Gas vs Charcoal Grilling: Which Method Is Best for You?
There’s no better way to ring in summer than with a hot grill filled with all of the burgers, ribs, and hot dogs you can handle. When it comes to grilling, there are two camps: charcoal people and gas people. Although each home cook has their own opinion on the best method in terms of flavor, ease of use, and practicality, there’s another big category that’s murkier to the average burger-flipper: health. So, which of these two methods of grilling is the better bet for avoiding potential health problems down the line?
Charcoal tends to reign supreme when it comes to flavor, imbuing foods with the unmistakable smoky taste that has become a hallmark of summer. Charcoal grills also result in a crispiness and char that is hard to recreate with a gas grill. These grills also tend to be more portable, easy to haul to a beach cookout or BBQ in the park.
However, health-wise charcoal is lacking. This sad news for charcoal fans is due to two molecules: polycyclic aromatic hydrocarbons (PAHs) and heterocyclic amines (HCAs). When meat is cooked over charcoal, the fat from your burgers and brats drips onto the open flame, which causes a molecular transformation. This fat is turned into PAHs, which are then infused into the meat via the smoke from the grill. As the meat is charred, HCAs also develop in the meat on a molecular level.
Unfortunately for smoky BBQ fans everywhere, these molecules have been found to increase the risk of a variety of cancers, including lung, breast, skin, colon, pancreatic, and prostate cancer. These findings have been confirmed by scientific organizations like the National Cancer Institute and the American Journal of Epidemiology, Genes, and Environment in multiple studies linking this form of grilling to cancer.
In addition to HCAs and PAHs, burning charcoal also creates another form of harmful carcinogen, nitrogen-PAHs, which can also add to the risk of developing cancer. As a whole, charcoal releases a variety of chemicals, which are best avoided.
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When it comes to health, a propane gas grill is the winner. While gas grills won’t create that trademark charcoal char, they can still cook meats to browned perfection without producing some of the chemicals released by burning charcoal. Other benefits of cooking with a gas grill are minimal cleanup and maintenance, reduced risk of starting a larger fire, and a smaller environmental impact than burning charcoal.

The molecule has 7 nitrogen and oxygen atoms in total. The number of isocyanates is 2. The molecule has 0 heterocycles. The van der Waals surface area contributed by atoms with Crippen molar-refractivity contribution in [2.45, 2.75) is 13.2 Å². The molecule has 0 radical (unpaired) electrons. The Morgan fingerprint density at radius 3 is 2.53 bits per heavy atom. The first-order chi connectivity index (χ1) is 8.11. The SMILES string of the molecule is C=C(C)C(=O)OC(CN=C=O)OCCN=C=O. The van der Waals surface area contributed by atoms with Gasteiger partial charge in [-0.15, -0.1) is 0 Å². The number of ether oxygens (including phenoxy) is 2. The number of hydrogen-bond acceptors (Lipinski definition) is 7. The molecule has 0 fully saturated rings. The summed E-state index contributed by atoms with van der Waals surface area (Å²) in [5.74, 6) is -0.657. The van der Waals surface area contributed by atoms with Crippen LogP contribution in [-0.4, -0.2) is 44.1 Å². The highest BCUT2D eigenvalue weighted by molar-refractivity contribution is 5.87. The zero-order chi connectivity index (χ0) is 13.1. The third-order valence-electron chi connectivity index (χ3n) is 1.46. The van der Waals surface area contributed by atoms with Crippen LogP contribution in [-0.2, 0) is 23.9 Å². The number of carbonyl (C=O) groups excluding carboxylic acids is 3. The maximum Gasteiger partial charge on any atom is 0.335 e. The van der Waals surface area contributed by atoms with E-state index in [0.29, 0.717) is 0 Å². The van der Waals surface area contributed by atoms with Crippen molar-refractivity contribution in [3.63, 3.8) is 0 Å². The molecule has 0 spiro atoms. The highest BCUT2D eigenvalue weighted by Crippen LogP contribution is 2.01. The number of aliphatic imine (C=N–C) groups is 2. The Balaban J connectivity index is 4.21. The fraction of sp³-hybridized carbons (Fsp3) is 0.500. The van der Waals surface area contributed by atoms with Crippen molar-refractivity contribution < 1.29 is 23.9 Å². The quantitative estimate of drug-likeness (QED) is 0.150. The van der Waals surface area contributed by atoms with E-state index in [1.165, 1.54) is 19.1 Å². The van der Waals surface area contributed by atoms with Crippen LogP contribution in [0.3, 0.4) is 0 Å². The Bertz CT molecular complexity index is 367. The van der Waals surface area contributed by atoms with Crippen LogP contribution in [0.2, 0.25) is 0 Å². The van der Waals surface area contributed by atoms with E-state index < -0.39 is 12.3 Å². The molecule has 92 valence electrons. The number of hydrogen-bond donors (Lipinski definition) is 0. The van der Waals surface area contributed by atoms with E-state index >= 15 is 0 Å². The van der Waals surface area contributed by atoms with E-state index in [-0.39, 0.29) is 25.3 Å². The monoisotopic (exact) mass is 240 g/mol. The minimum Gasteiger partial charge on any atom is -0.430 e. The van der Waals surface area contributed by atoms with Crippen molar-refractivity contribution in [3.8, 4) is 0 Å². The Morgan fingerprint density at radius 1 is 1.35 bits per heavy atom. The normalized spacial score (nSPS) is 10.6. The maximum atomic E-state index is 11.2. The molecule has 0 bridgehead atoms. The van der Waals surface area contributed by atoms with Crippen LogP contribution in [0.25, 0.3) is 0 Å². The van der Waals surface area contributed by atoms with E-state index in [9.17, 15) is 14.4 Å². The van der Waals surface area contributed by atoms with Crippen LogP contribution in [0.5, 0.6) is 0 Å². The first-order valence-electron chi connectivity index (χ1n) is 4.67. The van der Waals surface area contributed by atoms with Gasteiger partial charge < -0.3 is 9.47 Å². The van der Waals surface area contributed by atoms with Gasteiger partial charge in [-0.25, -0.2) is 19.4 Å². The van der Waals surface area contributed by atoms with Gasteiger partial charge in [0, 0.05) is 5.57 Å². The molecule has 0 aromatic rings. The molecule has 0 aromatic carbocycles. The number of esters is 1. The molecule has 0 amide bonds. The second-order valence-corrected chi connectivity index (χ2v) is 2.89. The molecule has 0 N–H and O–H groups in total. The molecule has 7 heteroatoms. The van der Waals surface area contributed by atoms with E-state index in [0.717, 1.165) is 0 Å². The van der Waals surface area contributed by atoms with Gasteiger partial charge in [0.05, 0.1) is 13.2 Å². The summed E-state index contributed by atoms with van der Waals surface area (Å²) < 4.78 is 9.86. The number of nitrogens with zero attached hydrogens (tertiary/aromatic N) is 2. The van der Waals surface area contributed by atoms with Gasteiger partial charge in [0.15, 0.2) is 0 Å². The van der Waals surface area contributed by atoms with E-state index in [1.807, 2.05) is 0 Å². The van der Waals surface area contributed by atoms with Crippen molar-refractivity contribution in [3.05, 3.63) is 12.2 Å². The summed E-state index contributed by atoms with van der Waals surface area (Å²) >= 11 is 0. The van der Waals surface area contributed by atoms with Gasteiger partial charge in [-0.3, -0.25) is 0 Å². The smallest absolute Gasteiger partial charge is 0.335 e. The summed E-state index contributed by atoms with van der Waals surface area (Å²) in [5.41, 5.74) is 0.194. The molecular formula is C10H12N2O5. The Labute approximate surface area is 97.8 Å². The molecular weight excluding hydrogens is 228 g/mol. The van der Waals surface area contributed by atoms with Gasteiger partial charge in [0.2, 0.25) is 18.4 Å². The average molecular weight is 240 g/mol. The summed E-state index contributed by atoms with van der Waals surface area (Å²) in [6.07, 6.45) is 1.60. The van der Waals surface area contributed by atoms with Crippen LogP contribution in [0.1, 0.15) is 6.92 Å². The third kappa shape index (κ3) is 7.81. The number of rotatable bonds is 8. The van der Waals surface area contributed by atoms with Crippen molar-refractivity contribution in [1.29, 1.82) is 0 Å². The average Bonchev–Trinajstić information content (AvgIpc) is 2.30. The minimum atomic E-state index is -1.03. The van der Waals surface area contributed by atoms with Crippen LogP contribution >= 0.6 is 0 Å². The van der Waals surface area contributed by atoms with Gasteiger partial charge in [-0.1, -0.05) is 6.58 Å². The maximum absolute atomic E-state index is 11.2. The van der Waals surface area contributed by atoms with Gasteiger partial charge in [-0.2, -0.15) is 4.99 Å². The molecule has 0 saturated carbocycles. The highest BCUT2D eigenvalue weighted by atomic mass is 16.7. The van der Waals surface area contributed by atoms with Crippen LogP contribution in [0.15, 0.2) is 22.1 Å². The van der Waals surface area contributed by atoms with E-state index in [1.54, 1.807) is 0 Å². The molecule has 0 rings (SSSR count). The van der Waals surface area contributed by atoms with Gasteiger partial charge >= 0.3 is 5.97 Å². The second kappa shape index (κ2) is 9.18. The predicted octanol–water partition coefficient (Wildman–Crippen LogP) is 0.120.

Unfortunately, gas grills aren’t completely off the hook for potential toxicity. As HCAs and PAHs are created by flame, open-flame gas grills can still create these potentially harmful molecules. One way to reduce the amount of PAHs consumed is to scrape some of the char off of the outside of meats, which will help to reduce PAHs. Another way is to trim the fat before grilling, which will result in less drippings and reduce the amount of this molecule created.
To reduce the amount of HCAs, it has been found that marinating the meat in a mixture that includes lemon juice or vinegar can reduce the HCA count by 90 percent. Flipping the meat frequently can also reduce the amount of carcinogens.
The good news is the health risks posed by the consumption of char isn’t devastating, and eating grilled meats a couple times a week in the summer isn’t likely to do much damage. To reduce the risk as much as possible stick to the gas grill, which is easier to manage and doesn’t unleash a slew of toxins.